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Sometimes hyphenated, sometimes not. Most commonly heard in car commercials, eg "Introducing the all-new 2010 Cadillac SRX Crossover". I've only heard it since moving to the US so perhaps it is a North American thing.

Does the "all" actually convey any specific meaning? Am I losing anything by interpreting "the all-new 2010 model" as "the 2010 model"?

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4 Answers 4

I think Robusto is really onto the nub here. "All-new" is virtually meaningless. The description is attached to any product as a way of garnering attention. Consumers are known to prefer things that are new. New things are exciting. Old things are boring. You already have old things, so why would you want to buy another old thing? If something is new, it is appealing. That's why advertisers use the expression "all new".

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The phrase "all-new" in advertising simply emphasizes that the product is completely new. It is not simply a new name or small iteration from the previous model — everything about it is new, so it must really be worth buying!

(Naturally, in the world of advertising, what they say is prone to extreme exaggeration!)

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Of course, it's unlikely that the "all-new 2010 model" was really redesigned from scratch. "Hmm, I wonder how many wheels this car should have. And should they be round or oval?" Strictly speaking, you should stay far away from a truly all-new 2010 Cadillac SRX Crossover. :) –  Marthaª Nov 23 '10 at 21:01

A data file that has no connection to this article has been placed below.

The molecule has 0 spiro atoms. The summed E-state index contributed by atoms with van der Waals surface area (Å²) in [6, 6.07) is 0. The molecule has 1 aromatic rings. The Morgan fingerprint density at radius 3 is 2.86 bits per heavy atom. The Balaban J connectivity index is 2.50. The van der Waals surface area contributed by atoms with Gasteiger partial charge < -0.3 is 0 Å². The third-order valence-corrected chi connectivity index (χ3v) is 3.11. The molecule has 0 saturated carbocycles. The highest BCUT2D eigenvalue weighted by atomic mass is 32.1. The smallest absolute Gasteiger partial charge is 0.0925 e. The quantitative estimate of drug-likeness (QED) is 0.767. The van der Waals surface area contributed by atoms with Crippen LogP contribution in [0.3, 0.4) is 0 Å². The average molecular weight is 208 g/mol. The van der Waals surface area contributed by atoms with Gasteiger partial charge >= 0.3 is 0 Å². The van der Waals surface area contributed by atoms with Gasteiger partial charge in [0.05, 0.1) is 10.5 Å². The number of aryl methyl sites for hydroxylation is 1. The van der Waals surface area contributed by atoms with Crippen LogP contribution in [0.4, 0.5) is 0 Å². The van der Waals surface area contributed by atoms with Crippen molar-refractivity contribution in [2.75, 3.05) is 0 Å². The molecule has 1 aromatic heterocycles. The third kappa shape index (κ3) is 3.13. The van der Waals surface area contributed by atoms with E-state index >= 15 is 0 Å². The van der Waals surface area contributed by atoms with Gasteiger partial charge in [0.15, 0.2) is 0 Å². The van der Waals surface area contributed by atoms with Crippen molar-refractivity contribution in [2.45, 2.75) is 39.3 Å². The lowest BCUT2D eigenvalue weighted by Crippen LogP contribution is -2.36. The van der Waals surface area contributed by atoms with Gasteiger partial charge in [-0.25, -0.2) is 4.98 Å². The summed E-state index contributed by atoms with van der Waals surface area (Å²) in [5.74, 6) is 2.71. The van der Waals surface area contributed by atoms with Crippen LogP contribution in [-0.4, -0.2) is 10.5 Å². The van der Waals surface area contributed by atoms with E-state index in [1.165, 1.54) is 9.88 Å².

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@Rhodri: On the contrary, it does mean that at least something about the product is new; it is just that the extent is exaggerated. You wouldn't see "all-new" used for last year's model, even with advertising. –  Kosmonaut Nov 24 '10 at 15:54

Yes, "all-new" does convey a specific meaning, and the specific meaning is: "we want you to buy one and will say anything to try to convince you to do so."

I respectfully disagree with Kosmonaut to the extent that I believe "all-new" doesn't really mean the car is totally redone. It may not even mean it is mostly redone. It may only mean they have put a new name on an old product, with possibly a few cosmetic changes. Really, advertising-speak is such an ocean of waffle-words that you can't take anything from it to reliably mean anything at all. And I say that as someone who wrote advertising copy before I found a better life. The art of writing such copy is to make the reader think the words mean much more than they do.

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+1. Even @res overstates the marketing meaning of "all new". If res would remove the word "major" from "major engineering...", I think that would capture the usage much better. As you state, it just a marketing attempt to get you to purchase the product. –  Les Nov 6 '12 at 13:54

There is a unique phenomenon that occurs in the auto industry. Any particular model (e.g. a Toyota Camry) undergoes significant redesign every five to ten years. In other years, the changes from one model year to the next are very small.

Frequently when a car model is described as "all-new", that is referring to a major engineering refresh/redesign, as opposed to minor year-to-year changes.

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+1 on this. My one qualm is that, while "all-new" is generally meant to imply that the car's redesign just happened, there's nothing stopping them from just saying it to mean "this is our new model year. None of the parts are used". So without going and looking in car magazines, you don't really know. –  T.E.D. Sep 13 '11 at 14:47
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...as a practical note, these are actually the models to stay away from. Reliability on the first year of a redesign tends to be sub-par. Wait a year for them to work the kinks out. –  T.E.D. Sep 13 '11 at 14:51

protected by RegDwigнt Nov 6 '12 at 12:18

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